News 08.20.19

Innocence Project Staff Achieve “Most Downloaded Article in Forensic Science International” Status

By Innocence Staff

Innocence Project staff members Glinda Cooper, director of science and research, and Vanessa Meterko, research analyst, jointly authored the article, “Cognitive bias research in forensic science: A systematic review,” in the esteemed peer-reviewed journal, Forensic Science International. Since its publication in April 2019, it has become Forensic Science International’s most downloaded article. Glinda drafted a short summary of their methodology and findings below. Access to the full article can be found here. 

Can confirmation bias (the tendency for people to seek out and remember information that matches their initial impressions or beliefs and to discount contradictory information) affect the evaluation of forensic evidence? If so, are there ways to reduce its impact in casework? Those are the questions we set out to answer in authoring, “Cognitive bias research in forensic science: A systematic review.” To answer these questions, we gathered all studies we could find about confirmation bias in forensic science. We found 29 studies covering 14 different forensic disciplines (e.g., fingerprint analysis, handwriting analysis).

The results of the studies were very consistent: even well-trained, well-intentioned forensic scientists are not immune to confirmation bias, which can lead to inaccurate analyses. The studies further supported several measures scientists and laboratories can take to protect against confirmation bias. Many of these protections involve limiting the amount of unnecessary information that scientists receive. For example, a scientist does not need to know that a suspect confessed in order to compare that suspect’s handwriting sample to handwriting left at the scene of a crime. In fact, knowing that the suspect confessed might inadvertently influence the scientist to incorrectly conclude that the samples match. Another protection strategy is to use a forensic evidence lineup, much like an eyewitness lineup. If a scientist directly compares a crime scene fingerprint to a known suspect’s fingerprint, they might incorrectly conclude that the prints match. Embedding a suspect’s fingerprint in a lineup of other fingerprints can ensure that the scientist is not inadvertently influenced by the knowledge of which print belongs to the suspect. The Innocence Project encourages forensic science laboratories to adopt procedures like these that protect the integrity of forensic evidence.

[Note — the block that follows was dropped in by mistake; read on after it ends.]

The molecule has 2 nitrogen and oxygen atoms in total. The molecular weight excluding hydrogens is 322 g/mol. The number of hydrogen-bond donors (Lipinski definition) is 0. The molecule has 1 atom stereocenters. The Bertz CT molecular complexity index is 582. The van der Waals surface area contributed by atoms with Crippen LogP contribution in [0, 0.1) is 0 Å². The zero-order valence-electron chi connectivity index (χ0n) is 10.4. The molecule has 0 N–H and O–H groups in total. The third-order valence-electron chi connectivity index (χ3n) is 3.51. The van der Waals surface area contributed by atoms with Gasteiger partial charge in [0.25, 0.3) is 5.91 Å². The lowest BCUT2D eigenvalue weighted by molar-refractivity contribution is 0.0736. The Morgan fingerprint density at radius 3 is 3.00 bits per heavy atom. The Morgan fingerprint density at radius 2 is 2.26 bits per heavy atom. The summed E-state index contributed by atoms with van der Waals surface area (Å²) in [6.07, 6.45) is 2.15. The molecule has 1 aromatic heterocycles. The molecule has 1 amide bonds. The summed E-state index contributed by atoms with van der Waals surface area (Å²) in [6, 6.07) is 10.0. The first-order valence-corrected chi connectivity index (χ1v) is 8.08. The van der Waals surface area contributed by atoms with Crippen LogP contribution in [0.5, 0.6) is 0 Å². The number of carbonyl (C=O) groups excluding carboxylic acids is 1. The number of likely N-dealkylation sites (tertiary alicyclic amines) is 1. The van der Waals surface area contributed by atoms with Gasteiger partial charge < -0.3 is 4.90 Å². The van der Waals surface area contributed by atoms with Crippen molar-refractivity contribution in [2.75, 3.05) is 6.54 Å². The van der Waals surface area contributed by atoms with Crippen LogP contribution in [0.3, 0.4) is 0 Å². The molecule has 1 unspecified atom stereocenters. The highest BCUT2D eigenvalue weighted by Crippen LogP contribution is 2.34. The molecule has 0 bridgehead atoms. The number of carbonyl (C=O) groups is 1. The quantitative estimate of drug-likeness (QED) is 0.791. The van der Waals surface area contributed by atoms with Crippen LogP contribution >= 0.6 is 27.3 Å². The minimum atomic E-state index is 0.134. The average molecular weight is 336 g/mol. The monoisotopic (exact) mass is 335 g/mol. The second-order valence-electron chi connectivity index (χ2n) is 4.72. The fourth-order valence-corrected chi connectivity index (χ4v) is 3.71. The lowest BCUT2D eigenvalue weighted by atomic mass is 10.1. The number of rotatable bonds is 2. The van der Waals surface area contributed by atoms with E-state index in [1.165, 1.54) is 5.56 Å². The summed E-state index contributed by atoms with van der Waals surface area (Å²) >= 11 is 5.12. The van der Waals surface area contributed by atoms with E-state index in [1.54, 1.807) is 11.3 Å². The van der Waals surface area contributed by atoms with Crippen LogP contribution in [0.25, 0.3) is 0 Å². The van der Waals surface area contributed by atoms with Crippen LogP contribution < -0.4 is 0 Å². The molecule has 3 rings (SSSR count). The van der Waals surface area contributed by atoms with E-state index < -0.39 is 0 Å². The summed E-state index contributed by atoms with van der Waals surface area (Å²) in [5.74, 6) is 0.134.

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  1. Clarissa Jake says:

    I’ve always wondered why the scientist needs info on a case especially when it comes to DNA. Does it matter if the test for murderer or B&E? If the science itself doesn’t lie, that doesn’t mean a subconscious error cannot be made! Science is supposed to be object, and unable to lie but the human error due first impression, the emotions that come with difficult cases gives the science a clear bias. The bias may not be intentional, therefore harder therefore harder to detect or prove. Nobody should ever have to endure being charged with a crime they did not commit! I wish all of u who spend time righting an injustice the strength to keep going and patience to deal with imperfect (almost broken) system

  2. Bradford Hatcher says:

    That should be titled “confirmation bias research” and not “cognitive bias research/” The latter is a lot more complex, and at its outer edges people can start to confuse it with other processes like coping mechanisms or fallible native cognitive heuristics.

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